Australia Is Cheapest In Asia For New Wind And Solar Projects

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Originally published on RenewEconomy.

New research put out by Bloomberg New Energy Finance shows that new wind and solar projects in Australia are cheaper than in any other Asia country, yet new coal plants are 50 per cent more expensive and would be the most expensive in Asia.

As major companies such as AGL Energy and ANZ Banking Group hedge their bets about new coal fired plants, saying they would not finance new coal unless it had (even more expensive) carbon capture and storage, and the Coalition government continues to entertain thoughts of a government-financed coal fired plant in northern Australia, the new research from BNEF shows that renewables are a much cheaper option.

This is particularly important, given that many of Australia’s coal fired generators are already operating beyond their nominated life, and new capacity will be required over the next decade.

First for solar, BNEF says that Australia can build large scale solar plants at an average levellised cost of electricity of $US88/MWh (about $A123/MWh), cheaper even than in China.

BNEF puts this down to a combination of high capacity factors and low finance costs, with the proviso that they can secure long term off-take contracts, something that has so far eluded Australian developers due to the uncertainty over policies and the “capital strike” by major utilities.


On wind, Australia also has the lowest costs in Asia, with an LCOE of $US71/MWh, compared to China’s $US77/MWh respectively. It says Australia’s strong wind resource makes the technology cheaper than China despite lower capital costs there. Some recent contracts have pointed to even lower costs in Australia, below $A80/MWh.


On coal, BNEF says new coal fired generators would cost $US123/MWh – the highest LCOE for new coal capacity in Asia.

It says this is due to the fact that it would have most expensive project costs and financing costs in the region. “Investors are reluctant to finance new coal projects due to concerns over reputation damage, carbon and long-term market risk,” it says.

Still, the Coalition government is still considering putting money from the Northern Australia Infrastructure Fund into new coal fired generation in northern Queensland, and many existing coal generators are running beyond their lifetimes.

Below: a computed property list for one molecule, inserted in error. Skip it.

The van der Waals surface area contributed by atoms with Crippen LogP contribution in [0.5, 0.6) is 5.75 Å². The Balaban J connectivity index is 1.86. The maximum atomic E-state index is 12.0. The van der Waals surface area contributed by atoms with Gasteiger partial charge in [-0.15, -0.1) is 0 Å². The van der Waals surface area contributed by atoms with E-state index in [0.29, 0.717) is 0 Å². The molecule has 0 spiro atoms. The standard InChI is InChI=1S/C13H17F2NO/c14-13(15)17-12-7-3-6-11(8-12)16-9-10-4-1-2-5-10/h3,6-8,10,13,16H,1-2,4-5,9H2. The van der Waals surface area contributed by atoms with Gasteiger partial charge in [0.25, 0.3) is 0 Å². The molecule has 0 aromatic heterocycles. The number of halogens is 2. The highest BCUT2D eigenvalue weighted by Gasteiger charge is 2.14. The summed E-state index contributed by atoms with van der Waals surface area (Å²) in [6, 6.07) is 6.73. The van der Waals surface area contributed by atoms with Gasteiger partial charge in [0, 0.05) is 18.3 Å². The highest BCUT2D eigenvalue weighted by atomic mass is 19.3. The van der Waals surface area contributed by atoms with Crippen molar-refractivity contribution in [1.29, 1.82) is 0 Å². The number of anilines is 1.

Many are hanging on, hoping for a payment to help exit and rehabilitation costs. Environment minister Greg Hunt, however, has ruled that out, saying that the renewable energy target will act as a market mechanism to force the closure of coal fired power stations.

In the UK, however, there are media reports that the conservative government will go even further, mandating the closure of the last coal fired generators, currently accounting for 28 per cent of energy demand, by 2023. This is despite the fact that it has not yet been able to restart its nuclear industry, despite promising outrageously high tariffs to the proposed $50 billion Hinkley C nuclear plant that even conservative media is describing as possibly the greatest “white elephant” in UK history.

Reprinted with permission.

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Giles Parkinson

is the founding editor of, an Australian-based website that provides news and analysis on cleantech, carbon, and climate issues. Giles is based in Sydney and is watching the (slow, but quickening) transformation of Australia's energy grid with great interest.

Giles Parkinson has 596 posts and counting. See all posts by Giles Parkinson

7 thoughts on “Australia Is Cheapest In Asia For New Wind And Solar Projects

    • Australia is part of Asia when it suits it. Basically we have realised that world leaders are for the most part really bad at geography and often will believe anything you tell them. For example we managed to get into the East Asian Summit. Of course, that’s not so impressive given that the United States did as well, probably on the basis that the former Governor of Alaska could see Asia from her house.

      • It’s not easy being so isolated with mostly water and tiny islands around you so I understand the need to go trans-continental and “hang” with Asian countries at times.
        Just like the Asian country of Israel often do, like being part of the Euros in football or the Eurovision Song Contest (but then again we even invited Australia this year to be honorary European for a night :P).

    • Germany & Denmark are Europe.

  • $A80/MWh is just about double the going (unsubsidised) rate in the US Midwest. It would be much less if it weren’t for the damage done by the Abbott government’s unremitting and stupid hostility. Australia can’t match Wyoming wind of course, but German prices should be attainable with reasonable policy.

    • Oh yes we can , shove all wind turbines in Canberra I believe it’s very windy when the politicians are in town.

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